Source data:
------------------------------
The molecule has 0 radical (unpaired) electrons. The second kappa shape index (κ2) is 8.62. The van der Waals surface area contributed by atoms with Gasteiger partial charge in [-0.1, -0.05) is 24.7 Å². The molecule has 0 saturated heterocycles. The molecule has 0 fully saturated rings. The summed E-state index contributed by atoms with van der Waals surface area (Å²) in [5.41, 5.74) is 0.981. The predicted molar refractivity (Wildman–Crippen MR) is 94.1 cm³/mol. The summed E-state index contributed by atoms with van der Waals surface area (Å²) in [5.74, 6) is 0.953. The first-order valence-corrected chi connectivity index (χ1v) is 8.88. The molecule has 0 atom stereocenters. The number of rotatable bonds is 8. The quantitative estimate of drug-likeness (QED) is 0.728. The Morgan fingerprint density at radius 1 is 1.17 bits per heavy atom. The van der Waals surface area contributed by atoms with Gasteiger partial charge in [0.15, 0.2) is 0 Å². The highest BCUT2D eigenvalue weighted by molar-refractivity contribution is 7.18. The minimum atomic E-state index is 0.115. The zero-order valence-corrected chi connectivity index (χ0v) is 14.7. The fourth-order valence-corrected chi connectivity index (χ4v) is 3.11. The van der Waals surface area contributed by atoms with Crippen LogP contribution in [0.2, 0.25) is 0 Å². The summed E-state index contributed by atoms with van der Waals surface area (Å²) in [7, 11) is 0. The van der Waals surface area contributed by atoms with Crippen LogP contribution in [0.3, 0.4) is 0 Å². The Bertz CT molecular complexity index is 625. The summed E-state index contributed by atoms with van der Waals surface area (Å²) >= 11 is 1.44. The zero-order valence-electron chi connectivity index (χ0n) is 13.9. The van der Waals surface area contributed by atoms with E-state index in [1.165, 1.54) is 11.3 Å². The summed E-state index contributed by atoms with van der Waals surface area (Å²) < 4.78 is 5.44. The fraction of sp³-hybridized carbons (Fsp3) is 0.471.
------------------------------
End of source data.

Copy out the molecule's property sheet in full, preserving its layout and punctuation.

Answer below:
The molecule has 0 radical (unpaired) electrons. The second kappa shape index (κ2) is 8.62. The van der Waals surface area contributed by atoms with Gasteiger partial charge in [-0.1, -0.05) is 24.7 Å². The molecule has 0 saturated heterocycles. The molecule has 0 fully saturated rings. The summed E-state index contributed by atoms with van der Waals surface area (Å²) in [5.41, 5.74) is 0.981. The predicted molar refractivity (Wildman–Crippen MR) is 94.1 cm³/mol. The summed E-state index contributed by atoms with van der Waals surface area (Å²) in [5.74, 6) is 0.953. The first-order valence-corrected chi connectivity index (χ1v) is 8.88. The molecule has 0 atom stereocenters. The number of rotatable bonds is 8. The quantitative estimate of drug-likeness (QED) is 0.728. The Morgan fingerprint density at radius 1 is 1.17 bits per heavy atom. The van der Waals surface area contributed by atoms with Gasteiger partial charge in [0.15, 0.2) is 0 Å². The highest BCUT2D eigenvalue weighted by molar-refractivity contribution is 7.18. The minimum atomic E-state index is 0.115. The zero-order valence-corrected chi connectivity index (χ0v) is 14.7. The fourth-order valence-corrected chi connectivity index (χ4v) is 3.11. The van der Waals surface area contributed by atoms with Crippen LogP contribution in [0.2, 0.25) is 0 Å². The summed E-state index contributed by atoms with van der Waals surface area (Å²) in [7, 11) is 0. The van der Waals surface area contributed by atoms with Crippen LogP contribution in [0.3, 0.4) is 0 Å². The Bertz CT molecular complexity index is 625. The summed E-state index contributed by atoms with van der Waals surface area (Å²) >= 11 is 1.44. The zero-order valence-electron chi connectivity index (χ0n) is 13.9. The van der Waals surface area contributed by atoms with E-state index in [1.165, 1.54) is 11.3 Å². The summed E-state index contributed by atoms with van der Waals surface area (Å²) < 4.78 is 5.44. The fraction of sp³-hybridized carbons (Fsp3) is 0.471.